Despite the loss of the vote of confidence in the Polish parliament, Danuta Huebner, Poland's newly appointed European Commissioner, is carrying on as if nothing had happened. She is saying that she is "optimistic" about an agreement on the constitution, ahead of the June summit.
And, contradicting the statements of Wlodzimierz Cimoszewicz, their foreign minister, both president Kwasniewski and the caretaker premier Belka are, according to Huebner, also seeking a conclusion before the summit. Says Huebner, Kwasniewski "is clearly for a compromise", adding that Belka "strongly supports a conclusion of the negotiations".
How much of this is simply spin, or wishful thinking, remains to be seen. The Irish presidency documents were only issued late on Thursday, comprising 99 detail-packed pages, so it hardly seems possible that any of these three have had time for detailed analysis of the new proposals, or for a considered exchange of views – especially as Belka and Kwasniewski must have been preoccupied with the confidence vote drama. Huebner, it seems, might be occupying her own little bubble, insulated from the realities of thos world.
Meanwhile, despite the crucial nature of the foreign ministers’ meeting on Monday and Tuesday, both the Observer and the Independent on Sunday today seem to devoid of any news or speculation on it, as indeed is the Sunday Times. Of the four English broadsheets, only the Sunday Telegraph, as predicted, covers the story, and then in a highly truncated form.
It speculates that Blair's referendum timetable could be delayed because "a summit to seal a deal on the treaty next month is under threat." Political editor Patrick Hennessy reports that "Ministers believe that the meeting, scheduled for Brussels, could be scrapped because EU states are wrangling over the constitution".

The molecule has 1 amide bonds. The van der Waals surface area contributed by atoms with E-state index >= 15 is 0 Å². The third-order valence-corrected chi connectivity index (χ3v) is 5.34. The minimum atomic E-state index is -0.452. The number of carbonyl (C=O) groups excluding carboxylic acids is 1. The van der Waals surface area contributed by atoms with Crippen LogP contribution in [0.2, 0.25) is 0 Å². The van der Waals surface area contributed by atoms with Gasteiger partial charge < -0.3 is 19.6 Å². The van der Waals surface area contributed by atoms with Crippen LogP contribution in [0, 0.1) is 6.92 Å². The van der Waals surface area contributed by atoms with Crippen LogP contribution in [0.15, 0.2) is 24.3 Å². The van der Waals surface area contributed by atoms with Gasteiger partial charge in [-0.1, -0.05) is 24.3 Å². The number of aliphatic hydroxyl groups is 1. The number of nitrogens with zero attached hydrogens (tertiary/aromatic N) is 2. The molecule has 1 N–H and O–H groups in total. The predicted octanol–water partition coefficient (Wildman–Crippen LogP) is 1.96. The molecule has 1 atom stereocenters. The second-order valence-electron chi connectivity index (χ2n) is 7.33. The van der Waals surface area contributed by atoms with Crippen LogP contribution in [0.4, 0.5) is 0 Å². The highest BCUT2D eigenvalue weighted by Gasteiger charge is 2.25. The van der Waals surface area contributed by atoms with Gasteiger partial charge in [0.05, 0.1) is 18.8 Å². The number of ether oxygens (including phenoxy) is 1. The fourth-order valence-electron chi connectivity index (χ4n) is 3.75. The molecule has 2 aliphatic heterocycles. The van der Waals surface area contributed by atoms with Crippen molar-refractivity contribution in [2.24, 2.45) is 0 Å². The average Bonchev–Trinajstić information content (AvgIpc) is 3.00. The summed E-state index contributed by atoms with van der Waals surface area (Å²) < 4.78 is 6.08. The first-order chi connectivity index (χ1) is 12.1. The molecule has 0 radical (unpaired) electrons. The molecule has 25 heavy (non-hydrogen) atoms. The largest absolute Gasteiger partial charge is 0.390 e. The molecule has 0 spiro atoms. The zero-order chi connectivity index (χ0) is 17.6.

"Downing Street", he writes, "has vowed to do whatever is necessary to safeguard national interests, including taxation, defence and foreign affairs. A more serious threat, however, comes from other nations who cannot agree on fundamental issues, such as voting rights for member states after 10 new countries joined the EU this month. Such an outcome would delay a deal for at least six months, with a fresh summit called at the end of the year."
"Downing Street hopes to get the EU constitution through Parliament by summer 2005, before holding a referendum shortly after the next election. Failure by the EU to agree to the constitution before the end of the year would deal a severe blow to the referendum timetable."
That is all you get – even the Scotsman disappoints. Swamped by Iraq, the abuse stories, and related matters, the media has given up reporting news which is of vital, long-term interest to everyone in this nation.
Like Poland’s commissioner Huebner, today’s editors seem obsessed with their own agendas, also living in their own little bubbles. It is hard to recall any similar period when the public has been so badly served.